Over the last two pieces, we have covered a lot of ground when considering how to build and value a bullpen in dynasty and long-term keeper formats. In part one, we marveled at the great Arthur Rhodes while acknowledging the volatility in the new normal.  In part two, we did a data dive to underscore the volatility and limited upside non-closer relievers can bring to the team.  Ian, Keaton, and Patrick took some time on the TDG pod to discuss this topic and maybe you should give it a listen.

Alright, enough meta.  In part three, we’re talking about true value relievers bring to the table.

A Game of Fire and Ice

In leagues where teams are quickly pointing the finger for the heavy reliever strategy, managers point to the ratios strategy.  In other words, we’re banking on the belief that ERA, WHIP, and K/9 would be better than your run of the mill SP4.  That’s largely accepted as a truth.  However, lets compare the rations of the composite closer to the composite non-closer. Please note, I used data through 5/2/2018 from our Fantrax TDGx2 league.

Composite of Top 30 Closers of 2018
(Relievers with 3 saves or more)



Total Games Appeared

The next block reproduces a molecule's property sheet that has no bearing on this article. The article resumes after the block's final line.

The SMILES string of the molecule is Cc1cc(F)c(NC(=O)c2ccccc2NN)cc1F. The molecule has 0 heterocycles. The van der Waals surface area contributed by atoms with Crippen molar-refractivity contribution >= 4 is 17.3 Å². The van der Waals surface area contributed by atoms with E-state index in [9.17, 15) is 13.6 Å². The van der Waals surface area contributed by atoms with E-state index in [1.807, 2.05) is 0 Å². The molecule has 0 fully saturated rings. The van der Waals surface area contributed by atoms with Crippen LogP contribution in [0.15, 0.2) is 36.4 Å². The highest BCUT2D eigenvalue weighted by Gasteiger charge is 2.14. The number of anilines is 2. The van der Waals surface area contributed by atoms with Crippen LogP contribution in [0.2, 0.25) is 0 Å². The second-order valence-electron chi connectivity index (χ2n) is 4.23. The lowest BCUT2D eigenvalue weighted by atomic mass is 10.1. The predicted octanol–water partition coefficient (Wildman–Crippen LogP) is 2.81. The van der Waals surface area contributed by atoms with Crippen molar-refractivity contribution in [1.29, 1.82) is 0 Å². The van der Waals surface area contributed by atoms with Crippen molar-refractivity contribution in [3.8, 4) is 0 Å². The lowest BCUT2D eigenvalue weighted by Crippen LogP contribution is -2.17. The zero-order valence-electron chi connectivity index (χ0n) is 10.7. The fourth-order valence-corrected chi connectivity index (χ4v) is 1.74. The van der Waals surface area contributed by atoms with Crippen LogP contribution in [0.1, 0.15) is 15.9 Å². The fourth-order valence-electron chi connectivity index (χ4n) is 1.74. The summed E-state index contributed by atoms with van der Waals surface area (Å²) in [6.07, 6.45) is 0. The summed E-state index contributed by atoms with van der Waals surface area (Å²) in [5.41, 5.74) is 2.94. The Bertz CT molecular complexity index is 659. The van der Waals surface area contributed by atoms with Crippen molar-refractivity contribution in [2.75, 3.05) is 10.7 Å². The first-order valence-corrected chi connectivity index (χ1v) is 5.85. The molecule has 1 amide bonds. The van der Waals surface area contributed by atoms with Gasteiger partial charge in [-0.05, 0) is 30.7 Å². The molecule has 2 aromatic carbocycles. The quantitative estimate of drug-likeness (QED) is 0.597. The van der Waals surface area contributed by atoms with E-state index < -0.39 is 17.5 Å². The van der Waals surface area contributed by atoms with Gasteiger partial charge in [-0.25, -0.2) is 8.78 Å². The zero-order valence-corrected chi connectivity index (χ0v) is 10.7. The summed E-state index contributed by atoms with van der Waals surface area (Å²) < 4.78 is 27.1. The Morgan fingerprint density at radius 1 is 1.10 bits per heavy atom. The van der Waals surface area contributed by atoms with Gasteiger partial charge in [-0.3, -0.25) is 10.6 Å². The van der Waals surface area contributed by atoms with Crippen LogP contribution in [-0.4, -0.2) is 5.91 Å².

2.99 / 3.09 / 3.02





Site Wide Ownership %



Composite of Top 30 Non-Closers of 2018
(Relievers with 3 saves or less, sorted by WAR)



Total Games Appeared


2.17 / 2.13 / 2.61




Site Wide Ownership %


Wow.  I want to say that I half expected some differences, but this is even surprising to me.  In case you can’t tell by the stark contrast in numbers, let me break it down for you in words.  The top 30 non-closers pitch more innings in less games, have better peripherals, strike out just as many players, walk less, and are less owned by a wide margin. You may also want to consider noted super human and non-closer Josh Hader was placed in the Top 30 closers bin. Imagine how much different it would be if he was put in with the non-closers.

So with that said, here are the names of some criminally under owned players for your consideration.

Paul Sewald, NYM
I am convinced this guy suffers from boring name syndrome.  Nothing gives me sparks when I look at this dude. He looks like he llke a B-rate Neal McDonough. Just like Neal McDonough, you know him, you appreciate him when he’s around, you quickly forget about him, and then some guy on the internet spends 20 minutes reading his reference page. Sewald, like McDonough, is criminally underrated and a complete grinder.  Even though he’s 3% owned in Fantrax, he’s pitched more innings than any of the top 30 closers (save Josh Hader), he owns a respectable 10.26 K/9, a very healthy 1.09 BB/9, and is his DRA (2.01) more than a full run lower than his ERA.  Maybe stop pitching junk reliever AJ Ramos and throw Sewald into the late innings?

Adam Cimber, SDP